Now that the criminal investigation in Milledgeville, Georgia has ended, police have released 572 pages of records relating to the alleged events of the night of March 4 and the early morning of March 5.
The documents contain among other things the statements of the alleged victim and her friends. And it’s not pretty, primarily since the documents paint the clearest picture yet of the behavior, legal or not, in which Roethlisberger was engaged on the evening in question.
From The Smoking Gun, here’s the relevant portion of the alleged victim’s detailed statement, which was given the morning after the alleged incident:
“Ben asked us to go to his ‘VIP’ area. . . . We all went with him. He said there were shots for us, numerous shots were on the bar, and he told us to take them. His bodyguard came and took my arm and said come with me, he escorted me into a side door/hallway, and sat me on a stool. He left and Ben came back with his penis out of his pants. I told him it wasn’t OK, no, we don’t need to do this and I proceeded to get up and try to leave. I went to the first door I saw, which happened to be a bathroom. He followed me into the bathroom and shut the door behind him. I still said no, this is not OK, and he then had sex with me. He said it was OK. He then left without saying anything. I went out of the hallway/door to the side where I saw my friends. We left [the club] and went to the first police car we saw.”
As it turns out, the alleged victim gave two handwritten statements. The statement given after the passage of time is neat and legible. The earlier one is hard to read, since it was written while the alleged victim was still intoxicated. Here’s part of what it said:
“His bodyguards took him back to the rooms w/bathroom and I said, ‘I don’t know if this is a good idea’ and he said ‘it’s OK.’ He has sex w/me and meanwhile his bodyguards told me friends they couldn’t pass them to get to me. My friends found me & talked to a Milledgeville policeman and he said to report it.”
During his Monday press conference, district attorney Fred Bright mentioned the sketchy initial statement followed by the more detailed second statement. He also pointed out that, at the hospital, the alleged victim said, “A boy kind of raped me.” Moreover, the officer who received the initial complaint wrote that the alleged victim’s recollection was “foggy from to [sic] her intoxication level.”
The inconsistencies in her statements and her intoxication create fertile ground for “reasonable doubt.” Though this gives rise to an unfortunate reality that women who are intoxicated will have difficulty obtaining justice if raped, the fact remains that our legal system employs a high standard of proof in order to ensure that innocent men are not wrongfully imprisoned (notwithstanding all of the supposedly innocent men who already are in prison).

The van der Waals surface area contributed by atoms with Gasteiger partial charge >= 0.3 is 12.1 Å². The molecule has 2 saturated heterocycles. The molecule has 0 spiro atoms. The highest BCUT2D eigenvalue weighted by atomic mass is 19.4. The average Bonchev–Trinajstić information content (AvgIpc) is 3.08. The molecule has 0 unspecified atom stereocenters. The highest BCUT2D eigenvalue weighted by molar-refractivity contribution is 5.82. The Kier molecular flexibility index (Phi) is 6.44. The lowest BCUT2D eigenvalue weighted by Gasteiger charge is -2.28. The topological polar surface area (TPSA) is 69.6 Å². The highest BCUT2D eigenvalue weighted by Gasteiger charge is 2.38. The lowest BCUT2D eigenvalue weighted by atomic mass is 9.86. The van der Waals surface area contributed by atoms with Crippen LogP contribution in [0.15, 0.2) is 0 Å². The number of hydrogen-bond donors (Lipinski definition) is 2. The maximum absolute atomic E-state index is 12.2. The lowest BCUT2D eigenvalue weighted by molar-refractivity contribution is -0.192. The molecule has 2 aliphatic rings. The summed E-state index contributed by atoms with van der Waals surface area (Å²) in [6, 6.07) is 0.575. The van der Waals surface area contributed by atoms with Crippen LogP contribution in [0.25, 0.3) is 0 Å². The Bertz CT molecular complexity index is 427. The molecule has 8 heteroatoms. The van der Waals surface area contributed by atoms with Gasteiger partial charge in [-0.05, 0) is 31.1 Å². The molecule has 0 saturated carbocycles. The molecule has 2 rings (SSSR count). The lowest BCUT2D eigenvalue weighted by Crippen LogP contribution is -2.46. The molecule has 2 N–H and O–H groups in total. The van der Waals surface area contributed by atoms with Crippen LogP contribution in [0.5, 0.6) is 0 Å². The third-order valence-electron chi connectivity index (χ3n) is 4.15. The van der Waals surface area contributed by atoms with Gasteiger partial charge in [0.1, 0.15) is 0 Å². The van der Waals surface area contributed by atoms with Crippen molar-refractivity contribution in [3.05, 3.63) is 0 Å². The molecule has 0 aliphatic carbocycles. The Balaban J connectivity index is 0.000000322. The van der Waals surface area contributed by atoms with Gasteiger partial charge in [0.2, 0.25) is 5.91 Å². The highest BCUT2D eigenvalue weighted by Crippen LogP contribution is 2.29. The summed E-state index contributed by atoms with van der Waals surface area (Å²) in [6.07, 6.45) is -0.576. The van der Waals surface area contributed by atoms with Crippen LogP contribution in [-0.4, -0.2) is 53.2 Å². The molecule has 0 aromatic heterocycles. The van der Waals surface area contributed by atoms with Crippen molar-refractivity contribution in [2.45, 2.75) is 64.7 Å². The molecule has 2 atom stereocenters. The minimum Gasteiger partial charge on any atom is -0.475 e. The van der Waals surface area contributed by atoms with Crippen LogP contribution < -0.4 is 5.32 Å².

Meanwhile, we detected a strong degree of consistency and credibility regarding the statements from the alleged victim’s friends, who nevertheless could contribute only circumstantial evidence to the investigation, since no one saw the exchange between Roethlisberger and the alleged victim. For example, Ann Marie Lubatti said that she saw Roethlisberger’s bodyguards guide the alleged victim to a side door, and that two minutes later she saw Roethlisberger walk back there. “I immediately went up to the other bodyguard and said, ‘this isn’t right,'” Lubatti said in her statement. “‘My friend is back there with Ben. She needs to come back right now.’ The bodyguard wouldn’t look at me, he just said, ‘I don’t know what you are talking about.'”
Lubatti wrote that she saw Nicole Biancofiore approach the manager of the nightclub, and that Biancofiore told him to unlock the door to the hallway. The manager said, “Ben’s an NFL quarterback, he won’t do anything to ruin his reputation.”
Lubatti also corroborates the allegation from the alleged victim’s legible statement regarding Roethlisbergers “penis already out of his pants.”
Nicole Biancofiore’s statement corroborates much of Lubatti’s, but does not mention the remark about Roethlisberger exposing himself upon entering the room.
So while Bright concluded that he could not obtain a conviction (he said Monday at his press conference that he didn’t believe there was even probable cause to arrest), Bright echoed on Monday the opinions of many regarding the evening in question.
“It is unclear, it is foggy, what exactly happened in that bathroom,” Bright said, “but
if I was there coaching him I’d say, ‘Ben, you don’t need to do this. You don’t need to put yourself in a position where you’re alone in this
dingy bathroom with you and this girl. That’s foolish. Grow up. You need
to be a role model. You need to be a role model for your team, your
city, the NFL. You can do better.’ And I hope he’s learned something
from this. I really do.”
It’s unclear whether he has. After the Commissioner and/or the Rooneys impose their discipline, it’s far more likely that he will.